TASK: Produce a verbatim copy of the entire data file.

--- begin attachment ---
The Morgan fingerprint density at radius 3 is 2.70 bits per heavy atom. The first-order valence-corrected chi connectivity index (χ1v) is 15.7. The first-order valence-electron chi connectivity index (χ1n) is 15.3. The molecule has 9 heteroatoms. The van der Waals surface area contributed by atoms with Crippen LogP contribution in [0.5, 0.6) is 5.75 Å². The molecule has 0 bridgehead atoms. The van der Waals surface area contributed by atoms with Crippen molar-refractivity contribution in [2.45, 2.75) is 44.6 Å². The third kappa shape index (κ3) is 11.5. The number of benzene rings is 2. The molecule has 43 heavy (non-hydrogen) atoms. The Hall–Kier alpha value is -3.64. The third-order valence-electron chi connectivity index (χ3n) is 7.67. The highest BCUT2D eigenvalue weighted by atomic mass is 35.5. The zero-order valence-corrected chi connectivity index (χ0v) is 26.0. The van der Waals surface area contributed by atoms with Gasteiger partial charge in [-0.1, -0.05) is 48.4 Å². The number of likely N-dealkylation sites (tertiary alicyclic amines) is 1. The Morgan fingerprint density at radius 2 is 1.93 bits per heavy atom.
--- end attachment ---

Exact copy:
The Morgan fingerprint density at radius 3 is 2.70 bits per heavy atom. The first-order valence-corrected chi connectivity index (χ1v) is 15.7. The first-order valence-electron chi connectivity index (χ1n) is 15.3. The molecule has 9 heteroatoms. The van der Waals surface area contributed by atoms with Crippen LogP contribution in [0.5, 0.6) is 5.75 Å². The molecule has 0 bridgehead atoms. The van der Waals surface area contributed by atoms with Crippen molar-refractivity contribution in [2.45, 2.75) is 44.6 Å². The third kappa shape index (κ3) is 11.5. The number of benzene rings is 2. The molecule has 43 heavy (non-hydrogen) atoms. The Hall–Kier alpha value is -3.64. The third-order valence-electron chi connectivity index (χ3n) is 7.67. The highest BCUT2D eigenvalue weighted by atomic mass is 35.5. The zero-order valence-corrected chi connectivity index (χ0v) is 26.0. The van der Waals surface area contributed by atoms with Gasteiger partial charge in [-0.1, -0.05) is 48.4 Å². The number of likely N-dealkylation sites (tertiary alicyclic amines) is 1. The Morgan fingerprint density at radius 2 is 1.93 bits per heavy atom.